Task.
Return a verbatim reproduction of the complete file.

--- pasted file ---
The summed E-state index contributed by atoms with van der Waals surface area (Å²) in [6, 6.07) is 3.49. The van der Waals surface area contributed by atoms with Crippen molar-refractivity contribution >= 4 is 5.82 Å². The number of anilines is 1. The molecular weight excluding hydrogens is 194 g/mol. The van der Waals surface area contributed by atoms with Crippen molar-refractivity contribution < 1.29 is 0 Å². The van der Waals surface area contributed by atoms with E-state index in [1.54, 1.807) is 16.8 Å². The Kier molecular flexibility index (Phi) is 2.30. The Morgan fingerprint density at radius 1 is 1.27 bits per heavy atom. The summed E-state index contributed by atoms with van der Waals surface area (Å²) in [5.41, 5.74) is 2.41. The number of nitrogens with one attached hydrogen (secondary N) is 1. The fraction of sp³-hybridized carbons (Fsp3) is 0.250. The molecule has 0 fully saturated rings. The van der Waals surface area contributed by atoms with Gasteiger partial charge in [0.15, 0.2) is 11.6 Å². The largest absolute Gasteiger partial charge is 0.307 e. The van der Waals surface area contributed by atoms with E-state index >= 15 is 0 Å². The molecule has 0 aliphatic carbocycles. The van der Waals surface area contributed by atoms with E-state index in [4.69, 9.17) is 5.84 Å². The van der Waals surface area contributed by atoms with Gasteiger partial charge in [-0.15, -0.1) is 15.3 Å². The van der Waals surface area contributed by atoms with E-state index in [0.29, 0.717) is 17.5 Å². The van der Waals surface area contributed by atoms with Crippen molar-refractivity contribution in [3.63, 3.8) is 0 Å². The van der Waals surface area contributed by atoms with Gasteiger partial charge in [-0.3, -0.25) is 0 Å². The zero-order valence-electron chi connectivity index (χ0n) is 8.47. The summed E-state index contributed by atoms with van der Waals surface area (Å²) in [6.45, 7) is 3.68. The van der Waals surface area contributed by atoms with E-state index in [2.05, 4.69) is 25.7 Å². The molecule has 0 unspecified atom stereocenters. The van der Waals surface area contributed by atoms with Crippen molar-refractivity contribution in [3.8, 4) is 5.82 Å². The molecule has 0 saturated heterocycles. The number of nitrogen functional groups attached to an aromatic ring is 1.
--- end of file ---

The summed E-state index contributed by atoms with van der Waals surface area (Å²) in [6, 6.07) is 3.49. The van der Waals surface area contributed by atoms with Crippen molar-refractivity contribution >= 4 is 5.82 Å². The number of anilines is 1. The molecular weight excluding hydrogens is 194 g/mol. The van der Waals surface area contributed by atoms with Crippen molar-refractivity contribution < 1.29 is 0 Å². The van der Waals surface area contributed by atoms with E-state index in [1.54, 1.807) is 16.8 Å². The Kier molecular flexibility index (Phi) is 2.30. The Morgan fingerprint density at radius 1 is 1.27 bits per heavy atom. The summed E-state index contributed by atoms with van der Waals surface area (Å²) in [5.41, 5.74) is 2.41. The number of nitrogens with one attached hydrogen (secondary N) is 1. The fraction of sp³-hybridized carbons (Fsp3) is 0.250. The molecule has 0 fully saturated rings. The van der Waals surface area contributed by atoms with Gasteiger partial charge in [0.15, 0.2) is 11.6 Å². The largest absolute Gasteiger partial charge is 0.307 e. The van der Waals surface area contributed by atoms with E-state index >= 15 is 0 Å². The molecule has 0 aliphatic carbocycles. The van der Waals surface area contributed by atoms with E-state index in [4.69, 9.17) is 5.84 Å². The van der Waals surface area contributed by atoms with Gasteiger partial charge in [-0.15, -0.1) is 15.3 Å². The van der Waals surface area contributed by atoms with E-state index in [0.29, 0.717) is 17.5 Å². The van der Waals surface area contributed by atoms with Crippen molar-refractivity contribution in [3.63, 3.8) is 0 Å². The van der Waals surface area contributed by atoms with Gasteiger partial charge in [-0.3, -0.25) is 0 Å². The zero-order valence-electron chi connectivity index (χ0n) is 8.47. The summed E-state index contributed by atoms with van der Waals surface area (Å²) in [6.45, 7) is 3.68. The van der Waals surface area contributed by atoms with E-state index in [2.05, 4.69) is 25.7 Å². The molecule has 0 unspecified atom stereocenters. The van der Waals surface area contributed by atoms with Crippen molar-refractivity contribution in [3.8, 4) is 5.82 Å². The molecule has 0 saturated heterocycles. The number of nitrogen functional groups attached to an aromatic ring is 1.